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  • Chargers rally for win over Bengals

  • CINCINNATI — Dump it off to the running back, hand it off, let the field goal kicker take it from there.
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  • CINCINNATI — Dump it off to the running back, hand it off, let the field goal kicker take it from there.
    Philip Rivers didn't have to do a whole lot to get a playoff win. Not with the way San Diego's defense was dominating.
    And not with the way Andy Dalton was coming apart in the playoffs again.
    The Chargers took advantage of Dalton's three turnovers in the second half on Sunday, pulling away to a 27-10 victory that extended San Diego's late-season surge and pushed the Bengals' postseason misery to record levels.
    With Rivers making accurate throws in the chilling rain, the Chargers (10-7) won their fifth in a row, beating the last team that had knocked them off. They'll play next Sunday in Denver, which has the AFC's top seed.
    The Chargers lost at home to the Broncos 28-20 on Nov. 10, then went to Denver and got a rejuvenating 27-20 victory on Dec. 12 that gave them momentum.
    "We will be confident," said Rivers, who was 12 of 16 for 128 yards with a touchdown and no interceptions on a rainy, 40-degree afternoon. "We've got to be careful we're not overconfident, which we won't be. Cincinnati came to our place and won five weeks ago."
    The Bengals (11-6) won in San Diego 17-10 on Dec. 1, starting their final push toward the AFC North title. They took advantage of three turnovers in that one.
    They turned it over four times on Sunday, with Dalton's fumble and two interceptions in the second half leading to one of the most stunning losses in franchise history. The Bengals had been 8-0 at home and brought the NFL's No. 3 defense — their highest-ever playoff ranking — into the game.
    With everything in their favor, they unraveled in the second half, getting outscored 20-0.
    The Bengals now have the sixth-longest streak of playoff futility in NFL history, stretching all the way back to the 1990 season. They've lost their playoff opener three straight years, matching a league record, according to STATS LLC.
    "Whatever you do during the regular season doesn't matter once you get to the playoffs," said Dalton, who is 0-3 in the playoffs. "It's disappointing. All the good stuff we did this year, then to come out and not win this game kind of hurts."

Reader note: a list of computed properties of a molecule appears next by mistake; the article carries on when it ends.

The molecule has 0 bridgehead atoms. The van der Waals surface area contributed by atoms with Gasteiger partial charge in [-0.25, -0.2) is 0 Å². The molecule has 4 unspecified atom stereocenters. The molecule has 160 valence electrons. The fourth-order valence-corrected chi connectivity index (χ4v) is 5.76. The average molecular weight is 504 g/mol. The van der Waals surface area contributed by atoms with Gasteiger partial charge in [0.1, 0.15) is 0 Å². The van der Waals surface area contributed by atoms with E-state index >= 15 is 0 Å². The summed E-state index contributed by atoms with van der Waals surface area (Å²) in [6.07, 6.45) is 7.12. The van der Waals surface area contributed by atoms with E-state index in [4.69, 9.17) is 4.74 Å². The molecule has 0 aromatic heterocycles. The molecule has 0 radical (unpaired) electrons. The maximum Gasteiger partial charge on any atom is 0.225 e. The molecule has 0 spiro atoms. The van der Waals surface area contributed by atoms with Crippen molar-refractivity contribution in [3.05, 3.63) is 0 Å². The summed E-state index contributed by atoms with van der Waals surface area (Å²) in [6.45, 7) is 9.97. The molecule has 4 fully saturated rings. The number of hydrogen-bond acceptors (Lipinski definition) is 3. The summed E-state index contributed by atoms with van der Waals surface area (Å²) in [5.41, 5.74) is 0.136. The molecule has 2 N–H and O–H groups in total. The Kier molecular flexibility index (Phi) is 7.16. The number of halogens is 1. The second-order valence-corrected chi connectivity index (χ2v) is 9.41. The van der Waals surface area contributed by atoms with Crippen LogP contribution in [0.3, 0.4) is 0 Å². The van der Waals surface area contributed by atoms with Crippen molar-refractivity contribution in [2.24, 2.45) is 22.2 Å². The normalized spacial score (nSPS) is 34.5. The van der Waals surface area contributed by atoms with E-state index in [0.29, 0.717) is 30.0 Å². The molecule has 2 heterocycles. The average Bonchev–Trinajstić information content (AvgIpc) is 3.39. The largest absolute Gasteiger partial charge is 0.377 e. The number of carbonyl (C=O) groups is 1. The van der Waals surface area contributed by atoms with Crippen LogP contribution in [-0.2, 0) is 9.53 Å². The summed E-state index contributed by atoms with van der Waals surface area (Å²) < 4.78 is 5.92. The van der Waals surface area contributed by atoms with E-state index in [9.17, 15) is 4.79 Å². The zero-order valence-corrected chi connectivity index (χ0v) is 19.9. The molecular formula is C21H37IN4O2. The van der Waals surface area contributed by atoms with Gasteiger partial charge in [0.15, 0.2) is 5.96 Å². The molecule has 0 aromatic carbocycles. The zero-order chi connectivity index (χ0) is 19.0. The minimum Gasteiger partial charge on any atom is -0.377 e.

Coach Marvin Lewis fell to 0-5 in the playoffs during his 11 seasons as head coach, but is expected to stick around and get another chance to try again.
    A lot of it falls on Dalton, who has a trilogy of bad playoff games. He fumbled and threw two interceptions in the second half. Dalton finished 29 of 51 for 334 yards with a below-average passer rating of 67.
    The Chargers pressured him in the second half and took advantage of his mistakes. And they didn't turn the ball over in a conservative offense that sometimes grated on Rivers but ultimately worked.
    "The way our defense was playing, as long as we didn't have a disaster and we made plays when they were there, we were going to win this game," Rivers said.
    Combined with the Saints' victory over the Eagles on Saturday night, the two No. 6 playoff seeds won for the first time since 2010, when the Packers won the Super Bowl.
    And the Chargers are thinking: Why not us?
    "We're loose, we're confident, we're peaking at the right time," safety Eric Weddle said. "We are a team to be dealt with. We're a confident bunch, especially in the second half, in the fourth quarter. We feel we're ready for those situations. The pressure is not going to get to us."
    This one was a reversal from the last time they met. The Bengals forced three turnovers for their win in San Diego.
    The Bengals got the rematch at home, where they had scored 49, 41, 41, 42 and 34 points in their last five regular season games. Their 10 points on Sunday were a season low.
    Dalton went 17 of 34 for 170 yards with two interceptions, a fumble and three sacks in the second half. In first-round playoff losses each of the past three seasons, Dalton has thrown one touchdown pass and six interceptions.
    "We kept Andy on his heels and got him off his spot," Weddle said. "We hit him a bunch and forced big turnovers."
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